The awards will be presented at the upcoming banquet, which begins at 5 p.m. March 13 with a social, followed by dinner at 6 p.m. and keynote speaker, world-renowned speaker and New York Times bestselling author Tommy Spaulding. He will be sharing a game plan for developing genuine business relationships.

"I've heard him speak, and he is very, very good," Dyer said.

Tickets for the event are $50. To sponsor a table or purchase tickets, visit the chamber website or contact the chamber at 276-3264.

In addition to the awards program, the banquet is also a time to reflect on the chamber's activities and successes over the year, and look ahead to the next.

Among the highlights Dyer mentioned are a new website launched in the last three or four months and a new series of business seminars put on through community partners.

"We teamed up with the small business development center on the Affordable Care Act and brought in someone from SBA to speak on what businesses are going to be dealing with, what individuals are going to be dealing with, when it comes to the rollout of that legislation," Dyer said. "We partnered with St. Catherine Hospital, the college and the Small Business Development Center to put that on. It was a group effort."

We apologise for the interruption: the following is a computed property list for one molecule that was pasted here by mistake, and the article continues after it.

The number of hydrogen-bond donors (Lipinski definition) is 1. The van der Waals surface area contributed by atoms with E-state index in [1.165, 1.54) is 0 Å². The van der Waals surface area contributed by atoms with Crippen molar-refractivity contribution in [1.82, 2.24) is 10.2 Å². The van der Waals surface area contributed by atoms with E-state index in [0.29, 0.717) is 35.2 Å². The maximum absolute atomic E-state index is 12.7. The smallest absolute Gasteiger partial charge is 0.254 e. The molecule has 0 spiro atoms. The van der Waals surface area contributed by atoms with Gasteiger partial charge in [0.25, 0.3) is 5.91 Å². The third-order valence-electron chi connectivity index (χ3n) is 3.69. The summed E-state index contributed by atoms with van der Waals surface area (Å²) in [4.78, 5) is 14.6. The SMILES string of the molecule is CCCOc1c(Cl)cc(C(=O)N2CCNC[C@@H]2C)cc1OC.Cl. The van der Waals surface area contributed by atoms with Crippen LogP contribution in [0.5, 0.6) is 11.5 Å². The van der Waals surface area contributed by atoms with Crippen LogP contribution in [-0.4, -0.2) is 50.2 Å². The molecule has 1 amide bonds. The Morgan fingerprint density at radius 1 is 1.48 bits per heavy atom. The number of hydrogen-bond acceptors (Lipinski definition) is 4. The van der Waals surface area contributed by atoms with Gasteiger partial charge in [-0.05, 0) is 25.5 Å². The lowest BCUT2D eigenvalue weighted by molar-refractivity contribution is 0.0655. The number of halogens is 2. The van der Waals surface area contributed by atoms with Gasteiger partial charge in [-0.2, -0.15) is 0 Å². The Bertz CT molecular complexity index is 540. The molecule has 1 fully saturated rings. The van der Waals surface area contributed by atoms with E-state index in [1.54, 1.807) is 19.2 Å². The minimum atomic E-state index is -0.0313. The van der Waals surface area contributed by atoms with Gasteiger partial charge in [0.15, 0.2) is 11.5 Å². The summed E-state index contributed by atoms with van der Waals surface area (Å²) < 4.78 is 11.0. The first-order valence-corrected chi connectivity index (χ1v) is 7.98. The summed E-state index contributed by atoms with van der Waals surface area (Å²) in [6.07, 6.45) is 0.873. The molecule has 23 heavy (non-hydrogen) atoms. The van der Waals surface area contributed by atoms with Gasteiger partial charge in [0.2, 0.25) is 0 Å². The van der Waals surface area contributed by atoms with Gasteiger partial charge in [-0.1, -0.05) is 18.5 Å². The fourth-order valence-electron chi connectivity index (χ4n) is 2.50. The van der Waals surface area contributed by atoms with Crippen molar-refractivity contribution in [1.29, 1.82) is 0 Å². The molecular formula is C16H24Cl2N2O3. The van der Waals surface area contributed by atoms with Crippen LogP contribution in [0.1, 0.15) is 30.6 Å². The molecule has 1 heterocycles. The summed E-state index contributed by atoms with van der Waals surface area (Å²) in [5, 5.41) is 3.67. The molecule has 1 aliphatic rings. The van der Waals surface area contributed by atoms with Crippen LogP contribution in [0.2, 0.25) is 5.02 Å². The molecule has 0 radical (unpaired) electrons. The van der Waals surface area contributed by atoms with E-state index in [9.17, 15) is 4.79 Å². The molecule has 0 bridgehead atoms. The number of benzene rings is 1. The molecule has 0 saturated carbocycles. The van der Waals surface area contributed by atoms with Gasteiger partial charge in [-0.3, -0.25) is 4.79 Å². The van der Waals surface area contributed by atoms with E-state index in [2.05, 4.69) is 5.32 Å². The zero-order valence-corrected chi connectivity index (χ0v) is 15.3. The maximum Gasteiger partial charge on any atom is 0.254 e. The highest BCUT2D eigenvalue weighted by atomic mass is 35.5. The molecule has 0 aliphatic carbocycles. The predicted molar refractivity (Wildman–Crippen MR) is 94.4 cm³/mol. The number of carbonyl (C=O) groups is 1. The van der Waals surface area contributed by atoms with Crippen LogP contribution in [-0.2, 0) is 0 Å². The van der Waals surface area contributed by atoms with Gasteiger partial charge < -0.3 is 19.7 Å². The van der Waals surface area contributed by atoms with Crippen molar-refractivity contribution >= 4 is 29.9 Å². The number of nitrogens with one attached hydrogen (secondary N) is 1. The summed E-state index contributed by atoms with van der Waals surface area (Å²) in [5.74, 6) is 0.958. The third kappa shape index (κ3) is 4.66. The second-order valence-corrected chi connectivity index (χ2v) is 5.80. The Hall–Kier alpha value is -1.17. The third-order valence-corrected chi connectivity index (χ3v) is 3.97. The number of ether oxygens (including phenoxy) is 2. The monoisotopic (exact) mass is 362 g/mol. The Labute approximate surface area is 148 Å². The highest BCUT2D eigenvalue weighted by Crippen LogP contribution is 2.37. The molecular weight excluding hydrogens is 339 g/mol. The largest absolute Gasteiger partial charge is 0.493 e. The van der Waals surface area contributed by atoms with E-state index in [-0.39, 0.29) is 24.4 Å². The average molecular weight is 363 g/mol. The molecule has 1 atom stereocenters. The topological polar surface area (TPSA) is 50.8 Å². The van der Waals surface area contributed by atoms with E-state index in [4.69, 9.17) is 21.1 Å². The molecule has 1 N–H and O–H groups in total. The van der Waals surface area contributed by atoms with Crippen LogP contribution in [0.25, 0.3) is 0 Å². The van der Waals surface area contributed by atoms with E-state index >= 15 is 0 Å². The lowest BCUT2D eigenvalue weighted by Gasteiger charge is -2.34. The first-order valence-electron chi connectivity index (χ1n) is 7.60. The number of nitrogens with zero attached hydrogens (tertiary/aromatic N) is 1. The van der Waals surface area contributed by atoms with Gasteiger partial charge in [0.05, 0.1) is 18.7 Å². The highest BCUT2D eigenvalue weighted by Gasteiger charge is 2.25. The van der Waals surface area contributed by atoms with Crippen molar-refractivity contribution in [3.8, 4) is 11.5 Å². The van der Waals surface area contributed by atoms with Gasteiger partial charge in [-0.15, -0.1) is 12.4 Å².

An upcoming seminar, postponed due to the inclement weather, will be a program on marketing in the social media age.

The next in the series will be based on member feedback, Dyer said. Businesses with an idea for a topic are encouraged to send those ideas to him at sdyer@gardencitychamber.net.

Another effort has been the re-establishment of the Cultural Business Taskforce, which looks at ways to help multicultural businesses thrive in Garden City, where there can sometimes be language or cultural barriers involved.

"So, this committee is focusing on how do we bridge that gap and help that business do everything they need to do to be successful," Dyer said.

Dyer added that the chamber is continuing to seek more representation from the various cultures in Garden City to serve as volunteers on chamber boards and committees.